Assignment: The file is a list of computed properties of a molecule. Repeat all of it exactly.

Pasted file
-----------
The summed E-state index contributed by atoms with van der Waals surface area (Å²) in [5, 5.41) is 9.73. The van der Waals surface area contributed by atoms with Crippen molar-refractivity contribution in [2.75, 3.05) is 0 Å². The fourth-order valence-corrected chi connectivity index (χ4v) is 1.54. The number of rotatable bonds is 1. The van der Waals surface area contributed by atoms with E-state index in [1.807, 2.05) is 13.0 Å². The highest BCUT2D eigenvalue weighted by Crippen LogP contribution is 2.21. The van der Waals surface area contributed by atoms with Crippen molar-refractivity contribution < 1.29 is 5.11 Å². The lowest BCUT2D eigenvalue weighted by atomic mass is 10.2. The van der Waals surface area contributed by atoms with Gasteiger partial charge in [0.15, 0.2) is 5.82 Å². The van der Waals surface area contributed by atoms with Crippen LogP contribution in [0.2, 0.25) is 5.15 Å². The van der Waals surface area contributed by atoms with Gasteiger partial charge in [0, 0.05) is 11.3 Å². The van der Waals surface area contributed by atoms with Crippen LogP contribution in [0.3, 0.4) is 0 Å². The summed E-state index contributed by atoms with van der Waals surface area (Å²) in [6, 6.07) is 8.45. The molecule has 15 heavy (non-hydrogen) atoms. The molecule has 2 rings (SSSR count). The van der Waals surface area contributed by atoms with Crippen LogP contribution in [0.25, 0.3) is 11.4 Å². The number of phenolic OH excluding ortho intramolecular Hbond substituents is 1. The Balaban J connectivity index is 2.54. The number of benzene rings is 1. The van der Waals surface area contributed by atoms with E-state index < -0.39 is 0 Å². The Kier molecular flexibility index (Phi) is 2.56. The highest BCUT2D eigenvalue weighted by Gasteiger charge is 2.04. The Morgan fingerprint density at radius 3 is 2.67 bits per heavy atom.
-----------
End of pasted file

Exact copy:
The summed E-state index contributed by atoms with van der Waals surface area (Å²) in [5, 5.41) is 9.73. The van der Waals surface area contributed by atoms with Crippen molar-refractivity contribution in [2.75, 3.05) is 0 Å². The fourth-order valence-corrected chi connectivity index (χ4v) is 1.54. The number of rotatable bonds is 1. The van der Waals surface area contributed by atoms with E-state index in [1.807, 2.05) is 13.0 Å². The highest BCUT2D eigenvalue weighted by Crippen LogP contribution is 2.21. The van der Waals surface area contributed by atoms with Crippen molar-refractivity contribution < 1.29 is 5.11 Å². The lowest BCUT2D eigenvalue weighted by atomic mass is 10.2. The van der Waals surface area contributed by atoms with Gasteiger partial charge in [0.15, 0.2) is 5.82 Å². The van der Waals surface area contributed by atoms with Crippen LogP contribution in [0.2, 0.25) is 5.15 Å². The van der Waals surface area contributed by atoms with Gasteiger partial charge in [0, 0.05) is 11.3 Å². The van der Waals surface area contributed by atoms with Crippen LogP contribution in [0.3, 0.4) is 0 Å². The summed E-state index contributed by atoms with van der Waals surface area (Å²) in [6, 6.07) is 8.45. The molecule has 15 heavy (non-hydrogen) atoms. The molecule has 2 rings (SSSR count). The van der Waals surface area contributed by atoms with Crippen LogP contribution in [0.25, 0.3) is 11.4 Å². The number of phenolic OH excluding ortho intramolecular Hbond substituents is 1. The Balaban J connectivity index is 2.54. The number of benzene rings is 1. The van der Waals surface area contributed by atoms with E-state index < -0.39 is 0 Å². The Kier molecular flexibility index (Phi) is 2.56. The highest BCUT2D eigenvalue weighted by Gasteiger charge is 2.04. The Morgan fingerprint density at radius 3 is 2.67 bits per heavy atom.